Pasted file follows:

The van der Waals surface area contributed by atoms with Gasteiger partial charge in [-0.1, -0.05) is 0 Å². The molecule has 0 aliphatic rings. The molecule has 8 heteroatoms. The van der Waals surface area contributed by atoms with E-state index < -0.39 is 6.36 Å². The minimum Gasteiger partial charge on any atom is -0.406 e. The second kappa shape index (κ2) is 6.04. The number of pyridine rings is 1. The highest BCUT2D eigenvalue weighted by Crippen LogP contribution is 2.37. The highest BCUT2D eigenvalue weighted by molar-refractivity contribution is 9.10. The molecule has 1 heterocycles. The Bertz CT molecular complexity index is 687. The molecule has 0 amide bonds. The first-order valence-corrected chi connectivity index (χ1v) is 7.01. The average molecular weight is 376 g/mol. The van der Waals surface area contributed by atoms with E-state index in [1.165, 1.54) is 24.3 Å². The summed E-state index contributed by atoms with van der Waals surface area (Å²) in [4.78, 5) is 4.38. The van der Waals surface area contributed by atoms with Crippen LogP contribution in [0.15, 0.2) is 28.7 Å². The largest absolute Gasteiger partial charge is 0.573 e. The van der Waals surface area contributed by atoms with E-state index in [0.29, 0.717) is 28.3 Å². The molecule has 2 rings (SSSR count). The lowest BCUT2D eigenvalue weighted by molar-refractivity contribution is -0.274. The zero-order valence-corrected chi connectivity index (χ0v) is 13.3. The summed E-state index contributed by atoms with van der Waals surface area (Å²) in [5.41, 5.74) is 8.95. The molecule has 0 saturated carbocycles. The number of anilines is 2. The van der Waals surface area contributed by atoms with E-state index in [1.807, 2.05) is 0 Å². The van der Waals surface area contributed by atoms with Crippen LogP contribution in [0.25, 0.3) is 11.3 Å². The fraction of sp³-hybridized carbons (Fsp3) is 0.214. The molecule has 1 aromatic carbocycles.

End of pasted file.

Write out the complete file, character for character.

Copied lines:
The van der Waals surface area contributed by atoms with Gasteiger partial charge in [-0.1, -0.05) is 0 Å². The molecule has 0 aliphatic rings. The molecule has 8 heteroatoms. The van der Waals surface area contributed by atoms with E-state index < -0.39 is 6.36 Å². The minimum Gasteiger partial charge on any atom is -0.406 e. The second kappa shape index (κ2) is 6.04. The number of pyridine rings is 1. The highest BCUT2D eigenvalue weighted by Crippen LogP contribution is 2.37. The highest BCUT2D eigenvalue weighted by molar-refractivity contribution is 9.10. The molecule has 1 heterocycles. The Bertz CT molecular complexity index is 687. The molecule has 0 amide bonds. The first-order valence-corrected chi connectivity index (χ1v) is 7.01. The average molecular weight is 376 g/mol. The van der Waals surface area contributed by atoms with E-state index in [1.165, 1.54) is 24.3 Å². The summed E-state index contributed by atoms with van der Waals surface area (Å²) in [4.78, 5) is 4.38. The van der Waals surface area contributed by atoms with Crippen LogP contribution in [0.15, 0.2) is 28.7 Å². The largest absolute Gasteiger partial charge is 0.573 e. The van der Waals surface area contributed by atoms with E-state index in [0.29, 0.717) is 28.3 Å². The molecule has 2 rings (SSSR count). The lowest BCUT2D eigenvalue weighted by molar-refractivity contribution is -0.274. The zero-order valence-corrected chi connectivity index (χ0v) is 13.3. The summed E-state index contributed by atoms with van der Waals surface area (Å²) in [5.41, 5.74) is 8.95. The molecule has 0 saturated carbocycles. The number of anilines is 2. The van der Waals surface area contributed by atoms with E-state index in [1.807, 2.05) is 0 Å². The van der Waals surface area contributed by atoms with Crippen LogP contribution in [0.25, 0.3) is 11.3 Å². The fraction of sp³-hybridized carbons (Fsp3) is 0.214. The molecule has 1 aromatic carbocycles.